Breakstone, White & Gluck has received the Nancy King Award for its 100 percent participation in last year’s annual Walk to the Hill for Civil Legal Aid.

The Equal Justice Coalition, which organizes the annual Walk, recently presented our firm with the award. Attorneys Marc L. Breakstone, David W. WhitIMG_6756-e1484675135330-225x300e, Ronald E. Gluck and Reza Breakstone participated last year.

The Walk was held on January 28, 2016 at the State House in Boston. Hundreds of attorneys gathered in the Great Hall to hear from Chief Justice Ralph Gants of the Supreme Judicial Court and Attorney General Maura Healey. Several past presidents of the Massachusetts Bar Association participated, including Attorney David W. White, who served a term from 2007-2008.

The attorneys were then dispatched to speak to state Senators and Representatives and urge them to fund the Massachusetts Legal Assistance Corporation line in the Fiscal Year 2017 state budget.
Last year’s campaign was successful, which should provide good motivation for even more attorneys to attend again this year. Governor Charlie Baker approved $18 million in funding for civil legal aid in the final Fiscal Year 2017 Budget of the Commonwealth. This was a $1 million increase over the prior year’s funding.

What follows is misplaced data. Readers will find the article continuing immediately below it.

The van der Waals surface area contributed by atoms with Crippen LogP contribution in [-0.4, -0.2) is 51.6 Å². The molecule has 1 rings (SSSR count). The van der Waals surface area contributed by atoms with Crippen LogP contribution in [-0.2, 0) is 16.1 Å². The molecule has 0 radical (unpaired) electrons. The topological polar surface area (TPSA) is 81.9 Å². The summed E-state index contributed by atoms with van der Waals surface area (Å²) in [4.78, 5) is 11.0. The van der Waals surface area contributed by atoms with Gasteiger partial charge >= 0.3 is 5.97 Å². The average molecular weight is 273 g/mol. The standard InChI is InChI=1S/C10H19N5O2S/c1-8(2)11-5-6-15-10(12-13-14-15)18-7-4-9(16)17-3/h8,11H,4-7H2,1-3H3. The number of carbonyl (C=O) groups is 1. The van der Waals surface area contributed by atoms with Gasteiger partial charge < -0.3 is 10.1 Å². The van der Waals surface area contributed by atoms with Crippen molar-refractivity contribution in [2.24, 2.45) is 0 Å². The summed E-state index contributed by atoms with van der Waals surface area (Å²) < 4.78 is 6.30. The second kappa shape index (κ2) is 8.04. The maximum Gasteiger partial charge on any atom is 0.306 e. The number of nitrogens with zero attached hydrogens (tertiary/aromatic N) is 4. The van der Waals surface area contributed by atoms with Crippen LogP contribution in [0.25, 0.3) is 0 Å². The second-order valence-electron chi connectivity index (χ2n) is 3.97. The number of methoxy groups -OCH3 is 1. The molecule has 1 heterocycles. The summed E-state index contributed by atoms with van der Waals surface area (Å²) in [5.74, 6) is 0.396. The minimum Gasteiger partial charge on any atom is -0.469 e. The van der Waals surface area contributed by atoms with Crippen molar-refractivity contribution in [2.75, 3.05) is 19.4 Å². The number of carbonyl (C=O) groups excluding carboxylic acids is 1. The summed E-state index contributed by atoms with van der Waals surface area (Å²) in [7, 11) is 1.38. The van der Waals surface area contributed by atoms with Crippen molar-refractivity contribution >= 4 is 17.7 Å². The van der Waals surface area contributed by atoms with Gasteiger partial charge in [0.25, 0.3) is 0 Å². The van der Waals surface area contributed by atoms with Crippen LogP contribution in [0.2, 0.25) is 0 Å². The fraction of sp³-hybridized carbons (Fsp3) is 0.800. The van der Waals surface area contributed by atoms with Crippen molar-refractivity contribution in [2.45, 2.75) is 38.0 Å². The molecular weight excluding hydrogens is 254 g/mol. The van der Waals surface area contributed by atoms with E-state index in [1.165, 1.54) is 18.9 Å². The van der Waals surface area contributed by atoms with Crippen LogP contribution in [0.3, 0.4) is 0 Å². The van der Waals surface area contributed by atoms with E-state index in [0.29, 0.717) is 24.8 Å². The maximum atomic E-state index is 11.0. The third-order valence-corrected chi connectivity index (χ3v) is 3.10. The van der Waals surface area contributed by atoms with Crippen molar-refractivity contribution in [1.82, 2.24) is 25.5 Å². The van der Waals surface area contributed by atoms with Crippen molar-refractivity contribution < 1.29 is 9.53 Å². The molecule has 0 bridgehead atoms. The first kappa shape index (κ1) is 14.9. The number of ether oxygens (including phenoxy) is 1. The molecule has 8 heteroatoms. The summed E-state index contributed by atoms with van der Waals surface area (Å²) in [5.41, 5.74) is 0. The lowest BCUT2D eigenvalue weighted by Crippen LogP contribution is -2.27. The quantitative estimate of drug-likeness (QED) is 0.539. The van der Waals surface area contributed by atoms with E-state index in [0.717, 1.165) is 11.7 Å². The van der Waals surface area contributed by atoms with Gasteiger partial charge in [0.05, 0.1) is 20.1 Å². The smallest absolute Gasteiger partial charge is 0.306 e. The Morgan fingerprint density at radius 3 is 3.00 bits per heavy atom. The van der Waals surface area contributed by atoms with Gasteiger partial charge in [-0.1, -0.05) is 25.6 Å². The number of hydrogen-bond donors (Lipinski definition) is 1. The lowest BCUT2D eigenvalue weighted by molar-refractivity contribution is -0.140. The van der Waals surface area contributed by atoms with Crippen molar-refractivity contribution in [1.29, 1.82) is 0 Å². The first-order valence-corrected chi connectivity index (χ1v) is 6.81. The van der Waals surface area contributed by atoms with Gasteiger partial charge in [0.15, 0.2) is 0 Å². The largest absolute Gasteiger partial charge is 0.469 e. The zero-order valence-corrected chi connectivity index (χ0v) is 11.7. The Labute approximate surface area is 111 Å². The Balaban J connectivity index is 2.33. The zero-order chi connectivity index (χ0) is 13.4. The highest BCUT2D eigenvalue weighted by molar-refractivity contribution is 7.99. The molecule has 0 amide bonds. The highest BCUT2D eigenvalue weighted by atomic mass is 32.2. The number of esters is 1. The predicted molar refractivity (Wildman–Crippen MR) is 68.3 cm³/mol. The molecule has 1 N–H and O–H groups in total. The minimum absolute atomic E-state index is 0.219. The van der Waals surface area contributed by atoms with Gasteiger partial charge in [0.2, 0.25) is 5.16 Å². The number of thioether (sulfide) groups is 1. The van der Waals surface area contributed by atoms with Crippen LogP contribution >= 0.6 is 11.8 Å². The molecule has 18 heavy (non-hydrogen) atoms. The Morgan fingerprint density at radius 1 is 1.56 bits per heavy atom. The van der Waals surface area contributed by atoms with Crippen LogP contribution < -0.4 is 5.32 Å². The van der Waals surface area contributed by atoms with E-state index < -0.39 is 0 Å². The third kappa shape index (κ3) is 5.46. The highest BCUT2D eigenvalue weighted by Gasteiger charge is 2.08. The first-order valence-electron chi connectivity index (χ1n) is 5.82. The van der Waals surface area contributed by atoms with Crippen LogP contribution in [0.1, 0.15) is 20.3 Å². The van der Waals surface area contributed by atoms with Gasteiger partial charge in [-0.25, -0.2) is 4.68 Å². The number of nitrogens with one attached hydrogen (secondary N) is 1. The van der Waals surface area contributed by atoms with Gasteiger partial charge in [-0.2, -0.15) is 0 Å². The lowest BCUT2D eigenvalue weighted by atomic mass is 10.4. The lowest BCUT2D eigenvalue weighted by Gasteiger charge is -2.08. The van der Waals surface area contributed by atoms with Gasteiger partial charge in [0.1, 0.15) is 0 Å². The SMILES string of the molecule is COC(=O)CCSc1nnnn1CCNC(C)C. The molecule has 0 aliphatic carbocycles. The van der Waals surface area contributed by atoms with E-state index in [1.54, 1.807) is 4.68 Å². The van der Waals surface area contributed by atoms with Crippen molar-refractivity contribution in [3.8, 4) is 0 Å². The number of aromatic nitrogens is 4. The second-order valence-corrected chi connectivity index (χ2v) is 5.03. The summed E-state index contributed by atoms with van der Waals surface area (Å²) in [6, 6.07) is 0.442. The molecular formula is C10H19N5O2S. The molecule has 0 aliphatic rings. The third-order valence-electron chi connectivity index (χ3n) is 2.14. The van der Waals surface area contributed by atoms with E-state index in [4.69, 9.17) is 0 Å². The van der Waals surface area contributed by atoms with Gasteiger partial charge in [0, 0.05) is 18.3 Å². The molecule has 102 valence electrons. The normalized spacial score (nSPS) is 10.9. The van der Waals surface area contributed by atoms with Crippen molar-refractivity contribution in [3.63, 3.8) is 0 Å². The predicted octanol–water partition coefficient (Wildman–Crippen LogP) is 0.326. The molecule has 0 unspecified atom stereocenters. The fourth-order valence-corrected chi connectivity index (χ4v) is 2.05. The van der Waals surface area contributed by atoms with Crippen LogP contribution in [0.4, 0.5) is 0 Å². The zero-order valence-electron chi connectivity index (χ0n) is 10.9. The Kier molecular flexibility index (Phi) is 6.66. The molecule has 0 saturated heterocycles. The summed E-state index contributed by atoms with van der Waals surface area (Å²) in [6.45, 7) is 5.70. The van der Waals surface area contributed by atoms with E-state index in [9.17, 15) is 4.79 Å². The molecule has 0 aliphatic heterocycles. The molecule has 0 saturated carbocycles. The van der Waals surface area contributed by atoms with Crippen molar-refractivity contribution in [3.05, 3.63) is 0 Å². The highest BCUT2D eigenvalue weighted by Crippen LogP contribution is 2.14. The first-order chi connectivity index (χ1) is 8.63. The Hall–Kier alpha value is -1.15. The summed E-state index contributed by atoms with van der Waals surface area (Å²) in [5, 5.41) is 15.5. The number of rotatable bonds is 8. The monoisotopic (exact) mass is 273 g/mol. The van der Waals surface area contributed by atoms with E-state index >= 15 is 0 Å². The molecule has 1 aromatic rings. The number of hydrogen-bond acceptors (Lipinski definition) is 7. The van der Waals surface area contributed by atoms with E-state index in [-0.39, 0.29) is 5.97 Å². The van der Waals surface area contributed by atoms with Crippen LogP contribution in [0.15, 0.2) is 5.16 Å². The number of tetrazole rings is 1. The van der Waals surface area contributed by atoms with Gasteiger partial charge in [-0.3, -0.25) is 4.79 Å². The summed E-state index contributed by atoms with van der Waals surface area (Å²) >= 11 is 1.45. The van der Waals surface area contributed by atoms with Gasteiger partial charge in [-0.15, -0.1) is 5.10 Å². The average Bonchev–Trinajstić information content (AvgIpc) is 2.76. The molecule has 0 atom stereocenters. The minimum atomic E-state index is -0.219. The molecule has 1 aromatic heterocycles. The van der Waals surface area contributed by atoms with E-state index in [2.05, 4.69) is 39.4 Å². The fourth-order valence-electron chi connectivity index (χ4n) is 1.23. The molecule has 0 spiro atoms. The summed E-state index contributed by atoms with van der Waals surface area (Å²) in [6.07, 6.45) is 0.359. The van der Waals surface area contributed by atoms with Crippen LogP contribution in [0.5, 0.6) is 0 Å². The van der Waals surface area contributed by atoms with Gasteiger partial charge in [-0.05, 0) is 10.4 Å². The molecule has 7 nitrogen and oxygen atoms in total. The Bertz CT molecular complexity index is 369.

With the additional funding, the Massachusetts Legal Assistance Corporation was able to help more low-income people facing homelessness, domestic violence, gain access to health care and other legal services.

To qualify for civil legal aid in Massachusetts, a family must earn no more than 125 percent of the Federal Poverty Level (or $30,375 a year for a family of four). Despite the increase, the Equal Justice Coalition reports that legal aid organizations are still forced to turn away 64 percent of those eligible because of a lack of funding.

The Equal Justice Coalition has released a Fiscal Year 2018 fact sheet. This year, MLAC is seeking a $5 million increase for civil legal aid. To learn more about the event, visit http://equaljusticecoalition.org/.